Friday, January 30, 2015

A Most Violent Year

I've never been a big fan of gangster movies. Writer/director J.C. Chandor A Most Violent Year, however, is more a character study than a focus on the questionable business practices of a successful immigrant businessman (Oscar Isaac) during one the most violent winter's of New York City's history.

All things considered, Abel Morales (Isaac) is actually a good guy whose ambitions to enlarge the business leave him vulnerable to attacks from his competitors and investigations by the police. He also must deal with the ruthlessness of his wife (Jessica Chastain) and the mistakes of one of his drivers (Elyes Gabel).

A Most Violent Year is a well-made film that, even if it isn't as satisfying as I'd like, has plenty to recommend. The entire film is built around Isaac's performance which doesn't disappoint. Chastain is scary at times in the role of Isaac's wife and the daughter of a gangster (whose name gets dropped often but never makes an appearance leaving a large piece of the couple's lives unexplored). Scorpion's Elyes Gabel is put to good use as the eager but distrustful immigrant who wants nothing more than to become Abel.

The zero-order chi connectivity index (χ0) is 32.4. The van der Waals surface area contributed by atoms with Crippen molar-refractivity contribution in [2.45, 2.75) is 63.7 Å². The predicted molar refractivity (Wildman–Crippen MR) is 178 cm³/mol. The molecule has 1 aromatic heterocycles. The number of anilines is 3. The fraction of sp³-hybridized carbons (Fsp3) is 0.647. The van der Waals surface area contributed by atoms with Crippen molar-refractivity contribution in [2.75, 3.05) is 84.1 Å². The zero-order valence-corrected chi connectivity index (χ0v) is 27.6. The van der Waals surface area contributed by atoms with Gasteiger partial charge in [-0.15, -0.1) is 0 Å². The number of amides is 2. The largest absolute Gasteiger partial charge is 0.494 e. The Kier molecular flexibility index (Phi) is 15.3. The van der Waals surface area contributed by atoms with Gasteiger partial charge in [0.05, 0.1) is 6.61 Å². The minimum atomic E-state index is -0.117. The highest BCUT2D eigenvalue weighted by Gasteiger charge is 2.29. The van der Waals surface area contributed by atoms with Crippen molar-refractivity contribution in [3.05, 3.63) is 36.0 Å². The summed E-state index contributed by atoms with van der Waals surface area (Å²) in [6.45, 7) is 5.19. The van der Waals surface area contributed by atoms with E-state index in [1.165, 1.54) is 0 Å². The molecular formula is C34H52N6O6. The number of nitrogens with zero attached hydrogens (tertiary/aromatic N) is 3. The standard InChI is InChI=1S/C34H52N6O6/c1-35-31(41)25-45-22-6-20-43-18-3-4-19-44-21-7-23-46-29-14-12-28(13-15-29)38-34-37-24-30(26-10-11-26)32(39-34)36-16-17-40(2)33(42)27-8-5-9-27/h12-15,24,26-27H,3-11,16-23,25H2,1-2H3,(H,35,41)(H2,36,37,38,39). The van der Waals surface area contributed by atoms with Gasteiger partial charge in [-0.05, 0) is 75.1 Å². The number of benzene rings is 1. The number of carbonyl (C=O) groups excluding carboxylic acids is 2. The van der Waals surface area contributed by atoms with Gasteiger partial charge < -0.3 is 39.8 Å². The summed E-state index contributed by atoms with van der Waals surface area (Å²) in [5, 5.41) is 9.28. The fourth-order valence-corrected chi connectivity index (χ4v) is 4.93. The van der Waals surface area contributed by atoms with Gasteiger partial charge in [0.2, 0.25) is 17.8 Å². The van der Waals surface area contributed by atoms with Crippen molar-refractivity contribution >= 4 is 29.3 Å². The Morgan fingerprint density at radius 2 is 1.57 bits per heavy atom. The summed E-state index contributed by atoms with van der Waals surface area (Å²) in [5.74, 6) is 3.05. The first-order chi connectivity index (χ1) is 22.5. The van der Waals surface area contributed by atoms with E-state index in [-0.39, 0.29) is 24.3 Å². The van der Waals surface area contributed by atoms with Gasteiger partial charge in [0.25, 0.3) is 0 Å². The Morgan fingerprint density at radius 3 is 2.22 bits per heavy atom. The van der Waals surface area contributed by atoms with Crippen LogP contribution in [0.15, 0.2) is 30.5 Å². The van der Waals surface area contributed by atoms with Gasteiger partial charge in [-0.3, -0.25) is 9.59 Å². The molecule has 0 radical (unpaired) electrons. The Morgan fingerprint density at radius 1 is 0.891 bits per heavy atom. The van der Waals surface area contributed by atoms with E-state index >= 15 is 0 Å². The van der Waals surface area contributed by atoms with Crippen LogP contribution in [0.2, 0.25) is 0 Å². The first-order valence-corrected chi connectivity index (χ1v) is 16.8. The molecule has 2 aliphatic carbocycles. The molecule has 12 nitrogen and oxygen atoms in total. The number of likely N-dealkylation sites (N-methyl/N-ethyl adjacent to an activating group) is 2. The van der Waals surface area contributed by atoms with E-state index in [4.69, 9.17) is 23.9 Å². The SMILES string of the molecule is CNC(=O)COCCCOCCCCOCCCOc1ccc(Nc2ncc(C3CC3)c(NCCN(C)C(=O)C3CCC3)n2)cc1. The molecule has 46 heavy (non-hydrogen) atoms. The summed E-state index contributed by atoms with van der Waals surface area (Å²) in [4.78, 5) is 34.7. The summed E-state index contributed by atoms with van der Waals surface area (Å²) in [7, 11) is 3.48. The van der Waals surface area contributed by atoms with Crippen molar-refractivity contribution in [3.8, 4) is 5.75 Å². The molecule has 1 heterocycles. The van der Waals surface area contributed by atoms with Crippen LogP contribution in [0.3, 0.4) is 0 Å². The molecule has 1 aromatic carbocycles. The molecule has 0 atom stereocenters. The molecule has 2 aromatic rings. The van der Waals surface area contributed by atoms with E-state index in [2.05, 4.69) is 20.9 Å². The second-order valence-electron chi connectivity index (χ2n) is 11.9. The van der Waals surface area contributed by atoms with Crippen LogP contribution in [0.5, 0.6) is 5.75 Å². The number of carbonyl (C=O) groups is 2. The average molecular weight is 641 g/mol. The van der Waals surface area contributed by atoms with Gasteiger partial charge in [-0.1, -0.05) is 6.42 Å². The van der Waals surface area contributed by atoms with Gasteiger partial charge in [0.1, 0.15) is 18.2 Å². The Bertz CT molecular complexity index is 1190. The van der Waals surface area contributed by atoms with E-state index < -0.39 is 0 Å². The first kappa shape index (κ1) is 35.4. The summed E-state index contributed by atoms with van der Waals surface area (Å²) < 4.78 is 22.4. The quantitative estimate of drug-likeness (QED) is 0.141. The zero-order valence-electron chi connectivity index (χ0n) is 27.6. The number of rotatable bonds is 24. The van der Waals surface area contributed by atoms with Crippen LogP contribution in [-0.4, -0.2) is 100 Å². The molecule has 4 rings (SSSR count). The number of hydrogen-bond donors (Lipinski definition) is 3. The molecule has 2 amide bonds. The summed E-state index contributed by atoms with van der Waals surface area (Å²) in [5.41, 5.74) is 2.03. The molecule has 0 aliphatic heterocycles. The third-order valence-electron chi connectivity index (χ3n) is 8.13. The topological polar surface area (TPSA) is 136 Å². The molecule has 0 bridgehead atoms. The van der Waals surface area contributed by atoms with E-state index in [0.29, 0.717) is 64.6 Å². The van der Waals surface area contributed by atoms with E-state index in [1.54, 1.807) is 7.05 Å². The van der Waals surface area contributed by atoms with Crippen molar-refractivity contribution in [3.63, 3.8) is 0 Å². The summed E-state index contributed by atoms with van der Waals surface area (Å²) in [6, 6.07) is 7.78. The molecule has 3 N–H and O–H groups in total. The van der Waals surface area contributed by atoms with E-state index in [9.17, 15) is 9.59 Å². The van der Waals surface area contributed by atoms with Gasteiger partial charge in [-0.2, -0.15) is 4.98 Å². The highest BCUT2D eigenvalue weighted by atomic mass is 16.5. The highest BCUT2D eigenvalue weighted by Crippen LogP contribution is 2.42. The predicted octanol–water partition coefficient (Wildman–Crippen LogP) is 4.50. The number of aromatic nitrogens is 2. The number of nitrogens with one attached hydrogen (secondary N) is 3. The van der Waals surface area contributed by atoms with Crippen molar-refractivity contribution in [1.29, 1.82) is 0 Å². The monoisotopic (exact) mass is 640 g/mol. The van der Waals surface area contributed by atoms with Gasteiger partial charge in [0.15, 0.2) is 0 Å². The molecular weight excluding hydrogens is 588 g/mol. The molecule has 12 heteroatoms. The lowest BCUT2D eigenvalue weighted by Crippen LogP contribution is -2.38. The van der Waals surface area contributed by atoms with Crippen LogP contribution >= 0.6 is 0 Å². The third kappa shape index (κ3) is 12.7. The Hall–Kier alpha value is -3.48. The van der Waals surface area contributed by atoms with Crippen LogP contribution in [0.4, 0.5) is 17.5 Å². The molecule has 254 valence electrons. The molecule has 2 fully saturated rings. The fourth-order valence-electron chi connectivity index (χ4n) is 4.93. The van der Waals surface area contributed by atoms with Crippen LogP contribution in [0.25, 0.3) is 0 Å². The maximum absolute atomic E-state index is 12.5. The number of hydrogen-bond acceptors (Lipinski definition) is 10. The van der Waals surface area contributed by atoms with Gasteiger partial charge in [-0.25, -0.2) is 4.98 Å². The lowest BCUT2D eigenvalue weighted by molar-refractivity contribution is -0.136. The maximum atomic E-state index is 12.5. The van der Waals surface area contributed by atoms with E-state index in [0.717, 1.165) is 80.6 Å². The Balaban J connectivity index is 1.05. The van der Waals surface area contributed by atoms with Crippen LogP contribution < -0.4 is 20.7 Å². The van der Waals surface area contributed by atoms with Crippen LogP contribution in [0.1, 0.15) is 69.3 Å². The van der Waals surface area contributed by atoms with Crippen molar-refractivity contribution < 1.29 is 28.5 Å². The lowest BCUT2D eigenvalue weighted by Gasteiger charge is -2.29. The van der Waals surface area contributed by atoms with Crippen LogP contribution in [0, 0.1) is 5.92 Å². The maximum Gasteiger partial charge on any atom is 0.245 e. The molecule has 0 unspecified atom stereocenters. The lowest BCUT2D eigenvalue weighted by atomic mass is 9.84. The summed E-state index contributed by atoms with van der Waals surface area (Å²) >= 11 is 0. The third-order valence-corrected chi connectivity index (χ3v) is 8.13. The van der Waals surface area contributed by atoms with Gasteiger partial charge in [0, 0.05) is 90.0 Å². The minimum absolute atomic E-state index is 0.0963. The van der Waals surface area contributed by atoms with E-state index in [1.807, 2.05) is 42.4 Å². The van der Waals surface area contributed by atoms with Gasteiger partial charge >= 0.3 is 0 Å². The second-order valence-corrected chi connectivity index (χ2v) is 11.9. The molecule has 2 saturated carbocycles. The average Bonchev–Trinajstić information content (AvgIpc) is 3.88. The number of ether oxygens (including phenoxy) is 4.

The plot meanders in places but also provides opportunities for several strong sequences including a pair of unusual chase sequences and Abel confronting his competition en masse at dinner after coming to the realization that only of them could be behind the attacks on his drivers and his stolen trucks in a scene that is both understated and emotionally-charged emphasizing our protagonist's view of the world and what men should and shouldn't be willing to do to get ahead. Isaac infuses the character with the necessary humanity that is willing to bend the rules here and there to make his business successful but draws the line at violence, even in self-defense.

In the end J.C. Chandor offers an film that is far easier to appreciate than enjoy. The period setting of the 1981 Northeast winter offers a suitable backdrop to a dramatic tale that is more tense than thrilling. The characters themselves (even Isaac) aren't all that interesting on their own until the pressure (much of it brought on by his own actions) leads to the film's tension slowly being ramped-up until Abel is forced to ask himself just how far he will go to protect his business.

Despite having a bit too kind idea of human nature, Abel is actually a really good salesmen to his employees, his wife, and the businessmen with whom he tries to swing a huge deal which could change the landscape of the business for his company. He's also just good enough to convince himself to jump headfirst into an opportunity that could threaten to bring down everything he's built. The strengths and flaws of Abel as a character are where the true magic of the film is to be found and the inner battles waged within as his principles come into conflict with a world full of pressure and no easy answer in sight.

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